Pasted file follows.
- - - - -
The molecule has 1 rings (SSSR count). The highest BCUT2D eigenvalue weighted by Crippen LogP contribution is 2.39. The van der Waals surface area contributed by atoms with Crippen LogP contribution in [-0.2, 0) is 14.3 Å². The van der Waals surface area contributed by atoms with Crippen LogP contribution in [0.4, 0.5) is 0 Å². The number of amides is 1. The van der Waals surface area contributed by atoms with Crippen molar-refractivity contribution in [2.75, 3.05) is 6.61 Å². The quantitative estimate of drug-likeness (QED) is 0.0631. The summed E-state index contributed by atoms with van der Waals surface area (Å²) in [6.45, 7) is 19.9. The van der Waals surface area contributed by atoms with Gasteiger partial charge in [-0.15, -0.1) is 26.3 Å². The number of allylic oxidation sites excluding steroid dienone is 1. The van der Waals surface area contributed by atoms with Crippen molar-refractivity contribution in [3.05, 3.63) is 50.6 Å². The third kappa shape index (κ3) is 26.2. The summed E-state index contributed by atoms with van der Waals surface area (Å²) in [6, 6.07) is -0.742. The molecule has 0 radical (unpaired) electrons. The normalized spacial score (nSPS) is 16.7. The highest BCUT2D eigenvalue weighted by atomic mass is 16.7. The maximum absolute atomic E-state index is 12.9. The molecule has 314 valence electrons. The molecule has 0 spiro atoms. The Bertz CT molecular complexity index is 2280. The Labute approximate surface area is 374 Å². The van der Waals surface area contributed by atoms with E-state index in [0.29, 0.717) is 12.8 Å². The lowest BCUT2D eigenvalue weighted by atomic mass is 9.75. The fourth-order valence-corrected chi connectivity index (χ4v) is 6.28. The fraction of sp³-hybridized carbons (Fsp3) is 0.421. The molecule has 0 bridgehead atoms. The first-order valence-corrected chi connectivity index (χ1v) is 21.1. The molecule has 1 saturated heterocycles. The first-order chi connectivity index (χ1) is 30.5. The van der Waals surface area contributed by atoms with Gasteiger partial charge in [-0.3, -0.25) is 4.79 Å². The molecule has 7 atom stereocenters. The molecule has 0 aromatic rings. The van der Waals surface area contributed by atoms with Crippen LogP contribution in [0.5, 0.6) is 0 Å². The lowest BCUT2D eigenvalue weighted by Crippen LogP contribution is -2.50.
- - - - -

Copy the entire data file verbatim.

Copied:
The molecule has 1 rings (SSSR count). The highest BCUT2D eigenvalue weighted by Crippen LogP contribution is 2.39. The van der Waals surface area contributed by atoms with Crippen LogP contribution in [-0.2, 0) is 14.3 Å². The van der Waals surface area contributed by atoms with Crippen LogP contribution in [0.4, 0.5) is 0 Å². The number of amides is 1. The van der Waals surface area contributed by atoms with Crippen molar-refractivity contribution in [2.75, 3.05) is 6.61 Å². The quantitative estimate of drug-likeness (QED) is 0.0631. The summed E-state index contributed by atoms with van der Waals surface area (Å²) in [6.45, 7) is 19.9. The van der Waals surface area contributed by atoms with Gasteiger partial charge in [-0.15, -0.1) is 26.3 Å². The number of allylic oxidation sites excluding steroid dienone is 1. The van der Waals surface area contributed by atoms with Crippen molar-refractivity contribution in [3.05, 3.63) is 50.6 Å². The third kappa shape index (κ3) is 26.2. The summed E-state index contributed by atoms with van der Waals surface area (Å²) in [6, 6.07) is -0.742. The molecule has 0 radical (unpaired) electrons. The normalized spacial score (nSPS) is 16.7. The highest BCUT2D eigenvalue weighted by atomic mass is 16.7. The maximum absolute atomic E-state index is 12.9. The molecule has 314 valence electrons. The molecule has 0 spiro atoms. The Bertz CT molecular complexity index is 2280. The Labute approximate surface area is 374 Å². The van der Waals surface area contributed by atoms with E-state index in [0.29, 0.717) is 12.8 Å². The lowest BCUT2D eigenvalue weighted by atomic mass is 9.75. The fourth-order valence-corrected chi connectivity index (χ4v) is 6.28. The fraction of sp³-hybridized carbons (Fsp3) is 0.421. The molecule has 0 bridgehead atoms. The first-order valence-corrected chi connectivity index (χ1v) is 21.1. The molecule has 1 saturated heterocycles. The first-order chi connectivity index (χ1) is 30.5. The van der Waals surface area contributed by atoms with Gasteiger partial charge in [-0.3, -0.25) is 4.79 Å². The molecule has 7 atom stereocenters. The molecule has 0 aromatic rings. The van der Waals surface area contributed by atoms with Crippen LogP contribution in [0.5, 0.6) is 0 Å². The lowest BCUT2D eigenvalue weighted by Crippen LogP contribution is -2.50.